Chemotherapy is very different from surgery and radiation therapy. Surgery and radiation focus on the origin of the tumor, whereas chemotherapy uses medication that travels through the body searching for tumor cells.
Chemotherapy medications can be pills or injected into your veins via a syringe or IV infusion. These medications can prevent cancer cell's from reproducing resulting in the tumor-shrinking and eventually killing cancer. There are many drugs in different groups, serving different purposes to fight cancer cells. An oncologist will assist with finding the best medication(s) for treatment.
Chemotherapy may be used before or after other treatments, or by its self.
Targeted therapy, like chemotherapy, uses drugs to prevent the spread of cancer cells. These drugs travel through the body on the hunt for cancer cells and hinders their ability to grow.
Medication can be in pill form or given in your veins. A doctor will order tests before starting this treatment if they feel targeted therapy might be an option for your cancer treatment.
These drugs are not full proof in ridding the body of cancer cells. It is common for these medications to be combined with other treatment options such as chemotherapy.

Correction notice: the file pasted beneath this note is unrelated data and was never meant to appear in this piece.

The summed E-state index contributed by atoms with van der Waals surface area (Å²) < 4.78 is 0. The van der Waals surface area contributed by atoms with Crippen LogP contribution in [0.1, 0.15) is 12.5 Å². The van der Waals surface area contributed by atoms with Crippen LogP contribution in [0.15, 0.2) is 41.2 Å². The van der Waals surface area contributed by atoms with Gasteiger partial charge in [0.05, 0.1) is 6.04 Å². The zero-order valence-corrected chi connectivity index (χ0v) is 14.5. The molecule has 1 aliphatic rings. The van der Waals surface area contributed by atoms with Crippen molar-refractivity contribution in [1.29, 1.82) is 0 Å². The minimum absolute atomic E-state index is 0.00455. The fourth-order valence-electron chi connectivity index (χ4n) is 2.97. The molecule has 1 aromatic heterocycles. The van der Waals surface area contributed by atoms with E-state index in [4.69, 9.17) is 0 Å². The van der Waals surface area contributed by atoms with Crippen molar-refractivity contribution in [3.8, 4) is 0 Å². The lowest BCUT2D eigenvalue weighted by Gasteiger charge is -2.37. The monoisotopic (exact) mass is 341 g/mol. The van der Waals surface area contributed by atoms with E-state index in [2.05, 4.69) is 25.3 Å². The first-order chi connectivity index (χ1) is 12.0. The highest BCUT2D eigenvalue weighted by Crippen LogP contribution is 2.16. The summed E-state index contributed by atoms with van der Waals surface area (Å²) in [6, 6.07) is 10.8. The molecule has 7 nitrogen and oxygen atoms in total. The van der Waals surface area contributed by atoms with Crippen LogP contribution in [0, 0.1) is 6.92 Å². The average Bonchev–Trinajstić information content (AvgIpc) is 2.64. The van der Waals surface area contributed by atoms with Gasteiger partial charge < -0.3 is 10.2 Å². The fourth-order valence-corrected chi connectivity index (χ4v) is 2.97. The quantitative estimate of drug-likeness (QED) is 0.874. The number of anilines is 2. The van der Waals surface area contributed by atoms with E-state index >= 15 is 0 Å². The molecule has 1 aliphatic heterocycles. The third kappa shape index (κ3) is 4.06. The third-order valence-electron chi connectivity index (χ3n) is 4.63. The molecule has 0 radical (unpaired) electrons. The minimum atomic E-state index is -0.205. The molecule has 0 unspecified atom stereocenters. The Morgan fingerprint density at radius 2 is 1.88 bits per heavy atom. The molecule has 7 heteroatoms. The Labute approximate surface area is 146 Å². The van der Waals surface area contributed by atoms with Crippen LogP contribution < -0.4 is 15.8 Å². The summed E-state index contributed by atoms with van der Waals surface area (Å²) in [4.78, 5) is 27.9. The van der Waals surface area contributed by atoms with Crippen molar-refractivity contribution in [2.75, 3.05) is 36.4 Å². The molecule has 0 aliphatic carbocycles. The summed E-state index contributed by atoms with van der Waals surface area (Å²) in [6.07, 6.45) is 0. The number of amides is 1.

Having radiation, chemotherapy, or both before surgery. A doctor may use one or both methods to shrink the tumor as much as possible to make surgery easier.
Having chemotherapy or radiation therapy after surgery. A doctor may use this treatment to rid the body of any cancer cells that may remain in the body after surgery. Even if there is no sign of cancer cells after surgery, your doctor may suggest adjuvant treatment. This can help lower the risk of cancer returning or spreading.
The immune system can keep itself from attacking healthy, normal cells that the body needs by using "checkpoints." Sometimes cancer cells can avoid being attacked by the immune system by using these checkpoints.
To prevent cancer cells from disguising themselves at these checkpoints, medication or checkpoint inhibitors can be used to treat some patients with NSCLC.
Immunotherapy is a newer approach that uses medication to activate the body's immune system. This approach uses the body's natural defense to fight off the cancer cells.